Results for - Gerrymandering

2,296 voters participated in this survey

"With the use of sophisticated computer software, state legislatures (which are authorized to set electoral district boundaries every ten years) are now far more able to determine the outcomes in local, state, and national races before a single vote is cast. Gerrymanderers use two methods. "Cracking" splits voters with certain racial, ethnic, socio-economic characteristics into multiple, often oddly shaped, districts to dilute their electoral power. "Packing" jams specified groups into as few districts as possible, so that while they can elect a small number of preferred candidates, their political impact is weakened everywhere else." Glenn C. Altschuler, The Hill

1. "In the blue state of Pennsylvania, for example, gerrymandering has given Republicans a virtual lock on 13 of the 18 seats in the U.S. House of Representatives. In Wisconsin, Democrats won a majority of votes statewide in 2018, but captured only 36 of 99 seats in the state assembly. Until 2019, when a state appeals court decreed that partisan redistricting violated the constitution, North Carolina's congressional delegation consisted of 10 Republicans and 3 Democrats, even though the Democrats won almost 50 percent of the statewide vote. Overall, gerrymandering has given Republicans in each election cycle a net gain of 16 or 17 seats in the U.S. House of Representatives." Is this fair?

Yes
15%
326 votes
No
42%
926 votes
Not Applicable
43%
948 votes

2. "This year the gerrymandering beat goes on. In September, the Texas state senate began drawing new electoral maps. The senate now has 13 Democrats and 18 Republicans. The boundaries of the two districts represented by GOP state senators which narrowly supported Joe Biden in the 2020 presidential are now likely to provide them with comfortable majorities. Although African Americans and Latinos concentrated in urban and suburban areas account for almost 95 percent of the population growth in Texas during the last decade, the Republican Senate is poised to increase the number of districts that delivered majorities for Donald Trump from 16 to 19. The Texas legislature then will turn to the state's Congressional districts." Is this fair?

Yes
16%
350 votes
No
40%
881 votes
Not Applicable
44%
969 votes

3. "With supermajorities in the New York State assembly and senate, Democrats seem determined to reduce the impact of gerrymandering in the Republican states by setting boundaries that will oust as many as five New York GOP members of the U.S. House of Representatives. A likely target is first-term Rep. Nicole Malliotakis, whose seat is anchored in Staten Island, but whose district in 2022 may include liberal neighborhoods of Brooklyn. Democrats could also force incumbent Republicans Rep. Claudia Tenney and Rep. Elise Stefanik, a rising star who replaced Liz Cheney (R-Colo.) as the GOP's top-ranking Republican woman in the House, into the same congressional district." Is this fair?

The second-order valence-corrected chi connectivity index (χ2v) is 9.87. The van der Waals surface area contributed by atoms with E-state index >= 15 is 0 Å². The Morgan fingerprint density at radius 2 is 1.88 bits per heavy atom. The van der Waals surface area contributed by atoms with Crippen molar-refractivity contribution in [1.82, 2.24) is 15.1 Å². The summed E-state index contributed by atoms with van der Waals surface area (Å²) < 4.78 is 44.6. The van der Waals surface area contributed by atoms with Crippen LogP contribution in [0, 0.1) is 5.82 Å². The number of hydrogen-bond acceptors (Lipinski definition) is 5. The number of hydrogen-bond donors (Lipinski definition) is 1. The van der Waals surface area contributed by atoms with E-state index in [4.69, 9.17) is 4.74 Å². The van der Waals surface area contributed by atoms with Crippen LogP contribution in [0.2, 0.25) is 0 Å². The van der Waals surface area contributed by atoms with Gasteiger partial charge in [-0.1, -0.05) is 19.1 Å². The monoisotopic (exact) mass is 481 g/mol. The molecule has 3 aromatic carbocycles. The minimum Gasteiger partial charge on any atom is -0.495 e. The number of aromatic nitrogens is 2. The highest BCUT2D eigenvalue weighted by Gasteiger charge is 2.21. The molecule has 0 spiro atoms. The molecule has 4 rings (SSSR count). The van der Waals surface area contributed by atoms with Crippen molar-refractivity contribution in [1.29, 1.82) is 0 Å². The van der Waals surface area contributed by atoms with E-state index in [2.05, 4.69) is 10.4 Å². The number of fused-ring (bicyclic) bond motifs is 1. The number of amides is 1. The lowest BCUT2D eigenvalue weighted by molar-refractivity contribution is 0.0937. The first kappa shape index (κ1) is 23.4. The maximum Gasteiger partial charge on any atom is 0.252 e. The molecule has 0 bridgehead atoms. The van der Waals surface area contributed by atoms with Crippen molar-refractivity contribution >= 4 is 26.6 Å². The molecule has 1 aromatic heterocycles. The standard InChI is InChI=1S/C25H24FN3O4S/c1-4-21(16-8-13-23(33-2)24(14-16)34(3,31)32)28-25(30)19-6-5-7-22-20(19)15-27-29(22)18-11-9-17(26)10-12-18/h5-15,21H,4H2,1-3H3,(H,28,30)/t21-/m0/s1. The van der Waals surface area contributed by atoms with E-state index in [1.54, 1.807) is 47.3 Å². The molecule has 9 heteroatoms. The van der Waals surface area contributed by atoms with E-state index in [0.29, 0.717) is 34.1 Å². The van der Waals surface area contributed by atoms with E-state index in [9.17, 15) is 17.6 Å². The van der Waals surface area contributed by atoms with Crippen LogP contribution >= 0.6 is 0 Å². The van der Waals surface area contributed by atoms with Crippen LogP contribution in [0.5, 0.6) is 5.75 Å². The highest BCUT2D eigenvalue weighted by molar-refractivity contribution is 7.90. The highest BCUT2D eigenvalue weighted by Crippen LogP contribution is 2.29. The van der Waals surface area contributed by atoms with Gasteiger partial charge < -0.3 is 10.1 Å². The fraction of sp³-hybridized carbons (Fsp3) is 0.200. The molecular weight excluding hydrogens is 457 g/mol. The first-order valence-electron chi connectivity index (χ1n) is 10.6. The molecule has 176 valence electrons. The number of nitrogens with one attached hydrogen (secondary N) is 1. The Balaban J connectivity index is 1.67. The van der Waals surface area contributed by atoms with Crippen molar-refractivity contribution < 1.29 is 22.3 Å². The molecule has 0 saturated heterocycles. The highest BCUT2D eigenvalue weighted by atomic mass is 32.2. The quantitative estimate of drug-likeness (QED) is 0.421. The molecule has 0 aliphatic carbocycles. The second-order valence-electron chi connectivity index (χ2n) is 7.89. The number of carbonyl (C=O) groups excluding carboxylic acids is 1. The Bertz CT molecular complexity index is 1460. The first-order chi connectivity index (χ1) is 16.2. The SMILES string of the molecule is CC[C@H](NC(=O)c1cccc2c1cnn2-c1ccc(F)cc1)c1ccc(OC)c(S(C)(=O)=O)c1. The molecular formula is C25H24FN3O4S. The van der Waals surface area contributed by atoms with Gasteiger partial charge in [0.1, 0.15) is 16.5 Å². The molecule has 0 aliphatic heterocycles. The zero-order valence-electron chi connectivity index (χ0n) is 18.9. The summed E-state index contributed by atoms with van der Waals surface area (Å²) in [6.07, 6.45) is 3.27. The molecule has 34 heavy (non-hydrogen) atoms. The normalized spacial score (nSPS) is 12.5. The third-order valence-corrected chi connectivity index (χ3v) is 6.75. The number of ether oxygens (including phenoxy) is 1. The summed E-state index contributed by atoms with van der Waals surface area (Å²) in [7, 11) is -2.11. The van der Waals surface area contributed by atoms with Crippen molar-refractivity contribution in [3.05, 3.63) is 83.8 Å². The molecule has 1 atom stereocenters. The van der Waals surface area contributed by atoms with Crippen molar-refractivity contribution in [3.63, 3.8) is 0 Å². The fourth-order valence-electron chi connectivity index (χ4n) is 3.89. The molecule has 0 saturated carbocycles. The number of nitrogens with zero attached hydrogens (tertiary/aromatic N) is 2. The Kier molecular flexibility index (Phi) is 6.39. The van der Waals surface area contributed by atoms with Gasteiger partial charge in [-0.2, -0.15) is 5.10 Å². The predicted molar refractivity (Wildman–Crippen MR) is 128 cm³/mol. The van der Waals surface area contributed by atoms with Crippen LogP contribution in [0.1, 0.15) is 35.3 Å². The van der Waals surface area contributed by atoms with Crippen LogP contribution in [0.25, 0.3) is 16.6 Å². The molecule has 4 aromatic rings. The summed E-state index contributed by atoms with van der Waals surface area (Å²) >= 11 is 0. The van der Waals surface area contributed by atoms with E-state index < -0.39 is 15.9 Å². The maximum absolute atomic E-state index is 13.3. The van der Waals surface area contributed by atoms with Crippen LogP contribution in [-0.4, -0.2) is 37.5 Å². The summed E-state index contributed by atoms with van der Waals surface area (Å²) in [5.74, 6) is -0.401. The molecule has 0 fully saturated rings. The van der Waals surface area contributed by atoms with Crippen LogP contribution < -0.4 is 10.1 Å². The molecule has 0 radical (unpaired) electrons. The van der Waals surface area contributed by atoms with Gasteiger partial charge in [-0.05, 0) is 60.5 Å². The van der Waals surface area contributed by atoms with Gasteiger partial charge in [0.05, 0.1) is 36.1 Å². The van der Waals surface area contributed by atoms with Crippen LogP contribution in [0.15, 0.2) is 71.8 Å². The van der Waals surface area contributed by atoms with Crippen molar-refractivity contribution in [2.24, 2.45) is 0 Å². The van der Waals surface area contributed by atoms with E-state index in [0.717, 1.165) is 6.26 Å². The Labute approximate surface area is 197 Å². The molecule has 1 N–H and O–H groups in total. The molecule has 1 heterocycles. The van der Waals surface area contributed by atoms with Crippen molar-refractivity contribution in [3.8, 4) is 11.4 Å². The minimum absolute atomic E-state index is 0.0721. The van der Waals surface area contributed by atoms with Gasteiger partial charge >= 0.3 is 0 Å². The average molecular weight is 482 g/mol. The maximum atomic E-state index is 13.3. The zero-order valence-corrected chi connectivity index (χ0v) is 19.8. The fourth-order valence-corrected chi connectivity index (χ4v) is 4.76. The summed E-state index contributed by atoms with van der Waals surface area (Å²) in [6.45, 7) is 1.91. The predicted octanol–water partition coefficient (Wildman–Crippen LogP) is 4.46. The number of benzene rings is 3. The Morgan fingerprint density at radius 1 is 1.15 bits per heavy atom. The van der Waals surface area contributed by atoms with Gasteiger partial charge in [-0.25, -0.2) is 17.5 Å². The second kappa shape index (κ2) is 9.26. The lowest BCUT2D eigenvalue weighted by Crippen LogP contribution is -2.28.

Yes
15%
337 votes
No
37%
820 votes
Not Applicable
47%
1,043 votes

4. "Supreme Court justices appointed by Republican presidents have emerged as gerrymandering enablers-in-chief. In a 5-4 vote in the landmark case of Shelby County v. Holder (2013), the court struck down Section 5 of the Voting Rights Act of 1965, which had prohibited southern states with a history of voter suppression from implementing changes affecting elections unless they received notification from the U.S. Attorney General or the D.C. U.S. District Court that the proposed policy did not discriminate against "protected minorities." In every decade between 1965 and 2013, it's worth noting, Texas was admonished for attempting to violate Section 5." Do you agree with the Supreme Court's decision?

Yes
20%
441 votes
No
30%
665 votes
Not Applicable
50%
1,094 votes

5. "While the Supreme Court has declined to check gerrymandering, U.S. Senate Republicans have given gerrymanderers a free pass by filibustering the For The People Act, passed by the House and which bars use of gerrymandering in congressional districts and enhances the ability of voters to mount court challenges. The Senate, which exempted Supreme Court nominees from the filibuster, ought to remove it as well for voting rights issues, which, after all, are the foundation of our increasingly fragile democracy." Do you think that there should be federal standards for gerrymandering that put a stop to both Democrat and Republican gerrymandering?

Yes
38%
834 votes
No
16%
341 votes
Not Applicable
47%
1,025 votes
10/20/2021 Politics 2296 76 By: scouthoward
scouthoward profile photo
By: scouthoward
view all surveys

Comments